Wednesday, August 7, 2013

Episode 77: The Hero Trap

This is episode 77 of Roguelike Radio, where we talk about the Hero Trap - the concept that players struggle in roguelikes when they try to act like heroes. Talking this episode are Darren Grey, Kawa and Eben Howard. 

You can download the mp3 of the podcast, play it in the embedded player below, or you can follow us on iTunes.

Show schedule:
 - The meaning of the Hero Trap (based on Darren's blog post on Rogues and Heroes)
 - FTL's giant alien spiders
 - The problem with non-roguelikers trying to be a hero and following hero conditioning from other games
 - Completionism and wanting to explore every nook and cranny, and how this gets reinforced by progression mechanics (and can thus be countered)
 - Managing player expectations, by making challenge spikes obvious and not having too many windshields
 - The puppy quest in ADOM as the quintessential Hero Trap - new players are fixated by it whilst veterans ignore it
 - Setting up the player as a rogue rather than a hero
 - Teaching players to be rogueish in the tutorial, such as in Sil and Powder (both of which will likely kill you in the tutorial too!)
 - Teaching players early on in the game with mechanics, such as giving escape items and including monsters that must be run away from
 - The problem of running away not giving experience/items, thus discouraging the player from doing it for power purposes. Brogue, Incursion and Sil all get around this problem with their progression systems.
 - Having stealth as the noob default instead of mindless killing
 - Scaling player power going against the rogue feeling
 - The hero trap in advancement choices - players choosing raw power over escape abilities or tactical options
 - How the game theme impacts on the player's view of their character. Medieval fantasy theme is very poor for this, but post-apocalyptic favours more desperate characters.
 - How can we make fantasy less hero-y? Various quest and background ideas to play around and subvert the usual tropes.
 - Teaching the reality of risk in roguelikes, since other games tend not to have real risk without permadeath
 - Use and misuse of resources, and correct use of rogue-ish tricks instead "heroic" brute force
 - Dungeonmans' very blunt message that you are not a hero

Join us next time on Roguelike Radio for a discussion of taking inspiration from board games.


  1. You guys have made another great episode. This one was really rich with cool ideas and discussion about some games that fall into the trap (or avoid it).

    A couple of the talking points also gave me some ideas for some small roguelikes.


  2. YAGP guys and girl! I really need to play FTL...

    1. I finally bought FTL and gave it a go and didn't enjoy it so much. I'd never played it but apparently my 7DRL was in the same vein (resource management + spaceship...).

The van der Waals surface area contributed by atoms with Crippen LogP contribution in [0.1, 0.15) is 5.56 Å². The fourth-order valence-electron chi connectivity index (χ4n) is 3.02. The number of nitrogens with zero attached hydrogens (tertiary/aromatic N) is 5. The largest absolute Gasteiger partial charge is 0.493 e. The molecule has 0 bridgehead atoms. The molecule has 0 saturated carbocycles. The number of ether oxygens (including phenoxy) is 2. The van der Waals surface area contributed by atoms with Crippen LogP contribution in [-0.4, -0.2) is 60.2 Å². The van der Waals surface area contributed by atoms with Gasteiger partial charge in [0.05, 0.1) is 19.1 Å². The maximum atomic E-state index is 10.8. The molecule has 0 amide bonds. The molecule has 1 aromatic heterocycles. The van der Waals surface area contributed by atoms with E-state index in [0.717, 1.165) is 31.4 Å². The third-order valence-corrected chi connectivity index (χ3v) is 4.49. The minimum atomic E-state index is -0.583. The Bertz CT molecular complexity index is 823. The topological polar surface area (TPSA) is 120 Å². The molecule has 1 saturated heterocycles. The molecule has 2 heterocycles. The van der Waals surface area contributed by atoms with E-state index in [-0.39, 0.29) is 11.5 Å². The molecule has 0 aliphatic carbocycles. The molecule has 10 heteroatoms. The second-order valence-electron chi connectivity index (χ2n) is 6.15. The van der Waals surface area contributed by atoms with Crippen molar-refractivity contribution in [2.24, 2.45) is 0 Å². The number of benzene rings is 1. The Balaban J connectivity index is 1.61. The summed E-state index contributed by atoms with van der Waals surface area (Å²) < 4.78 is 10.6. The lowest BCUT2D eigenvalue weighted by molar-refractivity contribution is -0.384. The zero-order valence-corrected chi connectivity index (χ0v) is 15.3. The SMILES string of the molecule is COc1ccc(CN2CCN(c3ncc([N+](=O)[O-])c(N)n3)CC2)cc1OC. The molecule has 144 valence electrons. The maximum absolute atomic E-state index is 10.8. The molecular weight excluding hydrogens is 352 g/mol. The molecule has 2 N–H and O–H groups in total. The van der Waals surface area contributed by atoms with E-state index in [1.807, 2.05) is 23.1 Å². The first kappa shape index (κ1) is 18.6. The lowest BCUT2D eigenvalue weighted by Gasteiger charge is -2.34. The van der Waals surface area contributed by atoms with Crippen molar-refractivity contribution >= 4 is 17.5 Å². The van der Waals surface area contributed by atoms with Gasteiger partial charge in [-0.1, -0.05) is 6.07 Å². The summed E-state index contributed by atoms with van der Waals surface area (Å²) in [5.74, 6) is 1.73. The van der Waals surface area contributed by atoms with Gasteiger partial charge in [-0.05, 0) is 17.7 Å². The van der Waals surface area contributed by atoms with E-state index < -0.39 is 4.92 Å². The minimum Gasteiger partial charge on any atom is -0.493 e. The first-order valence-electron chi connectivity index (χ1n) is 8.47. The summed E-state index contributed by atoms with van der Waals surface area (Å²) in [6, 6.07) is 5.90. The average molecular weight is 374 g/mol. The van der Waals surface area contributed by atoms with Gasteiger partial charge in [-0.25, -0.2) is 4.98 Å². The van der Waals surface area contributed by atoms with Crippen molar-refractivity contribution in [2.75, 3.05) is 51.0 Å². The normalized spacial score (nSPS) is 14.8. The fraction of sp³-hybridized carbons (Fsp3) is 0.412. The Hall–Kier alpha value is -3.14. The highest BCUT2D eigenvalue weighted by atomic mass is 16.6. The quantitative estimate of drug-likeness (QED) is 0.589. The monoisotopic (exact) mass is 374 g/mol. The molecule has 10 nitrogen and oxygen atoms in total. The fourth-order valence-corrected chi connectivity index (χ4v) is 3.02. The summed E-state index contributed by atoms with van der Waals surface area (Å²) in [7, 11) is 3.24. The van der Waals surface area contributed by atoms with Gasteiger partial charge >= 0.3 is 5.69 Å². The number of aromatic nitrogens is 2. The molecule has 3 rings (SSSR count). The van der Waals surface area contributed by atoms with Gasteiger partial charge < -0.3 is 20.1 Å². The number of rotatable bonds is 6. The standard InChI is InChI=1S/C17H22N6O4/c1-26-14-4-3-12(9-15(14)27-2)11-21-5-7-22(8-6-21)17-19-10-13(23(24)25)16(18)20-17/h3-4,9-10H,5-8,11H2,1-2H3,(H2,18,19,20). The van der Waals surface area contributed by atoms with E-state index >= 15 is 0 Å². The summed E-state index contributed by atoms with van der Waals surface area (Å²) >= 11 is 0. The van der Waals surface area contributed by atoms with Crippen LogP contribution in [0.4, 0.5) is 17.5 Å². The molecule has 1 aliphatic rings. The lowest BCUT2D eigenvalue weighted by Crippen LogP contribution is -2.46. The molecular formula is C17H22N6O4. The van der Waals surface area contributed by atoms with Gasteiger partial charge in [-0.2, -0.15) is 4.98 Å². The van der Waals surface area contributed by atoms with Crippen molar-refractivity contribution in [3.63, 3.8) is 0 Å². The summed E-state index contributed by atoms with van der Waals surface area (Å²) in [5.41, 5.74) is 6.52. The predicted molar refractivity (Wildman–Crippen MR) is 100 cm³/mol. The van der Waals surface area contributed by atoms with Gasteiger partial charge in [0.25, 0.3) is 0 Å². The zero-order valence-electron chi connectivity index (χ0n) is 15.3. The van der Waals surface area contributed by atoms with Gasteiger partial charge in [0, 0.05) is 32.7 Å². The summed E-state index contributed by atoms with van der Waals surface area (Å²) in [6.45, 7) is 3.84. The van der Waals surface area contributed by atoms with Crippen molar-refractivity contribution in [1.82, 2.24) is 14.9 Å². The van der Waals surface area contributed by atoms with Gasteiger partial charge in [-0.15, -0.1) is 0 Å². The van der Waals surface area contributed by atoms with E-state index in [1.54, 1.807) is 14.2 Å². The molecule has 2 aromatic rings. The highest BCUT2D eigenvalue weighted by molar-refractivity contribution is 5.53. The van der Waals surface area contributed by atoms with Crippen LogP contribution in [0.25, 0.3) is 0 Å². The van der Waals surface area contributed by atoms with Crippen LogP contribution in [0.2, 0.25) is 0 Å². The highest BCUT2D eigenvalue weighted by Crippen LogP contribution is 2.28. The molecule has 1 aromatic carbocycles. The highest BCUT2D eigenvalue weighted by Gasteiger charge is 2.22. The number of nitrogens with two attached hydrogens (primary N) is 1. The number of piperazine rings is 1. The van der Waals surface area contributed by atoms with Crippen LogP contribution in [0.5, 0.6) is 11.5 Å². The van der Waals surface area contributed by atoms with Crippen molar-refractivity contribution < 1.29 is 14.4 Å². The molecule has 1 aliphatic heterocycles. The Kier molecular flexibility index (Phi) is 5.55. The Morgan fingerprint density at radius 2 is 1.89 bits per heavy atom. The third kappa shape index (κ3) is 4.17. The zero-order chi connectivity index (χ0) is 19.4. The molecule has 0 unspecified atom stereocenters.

I can see the superior design, the tight play. It just didn't come together for me. Not dissing it, just saying that you shouldn't go into it thinking it's the best game ever. Go in with an open mind. I think maybe my expectations ruined the experience a bit after hearing everyone rave about it.

    2. Hm, yeah. I'll try to go into it with low expectations then, thanks for the warning :) ...or maybe I should play that KlingonRL I hear so much raving about instead! Sounds very interesting :)

  3. I'm a HUGE button masher RL player. It makes me a poor player maybe but that's what I like to do. So I fall into the hero trap sometimes as I whack away at monsters but I also button mash toward the exit as well. Live to fight another day!

  4. Here is where I plug my own 7DRL game: KlingonRL is NOT about fighting at all. If you try to fight the Federation ships you die horribly.

    Finding the Genesis Device (The game's McGuffin) is about stealth and resources. Getting it home is about running away.

    If you play it right your ammo is much more valuable as a trade resource than for attacking.

    This concludes today's shameless plug. :-)

  5. Something I thought was interesting that I observed: you may have noticed that the link between a powerful character and one with altruistic/heroic goals seemed to be taken as almost axiomatic. While there were parts talking about vulnerable characters with kind goals (the puppy cave) and powerful characters without mentioning their morality (when talking about combat mechanics and abilities), I don't remember anyone questioning the idea that power and morality tended to go together in player characters.

    This might be because of the Greek idea that the word "hero" is derived from, which was originally about power and evolved to include moral superiority.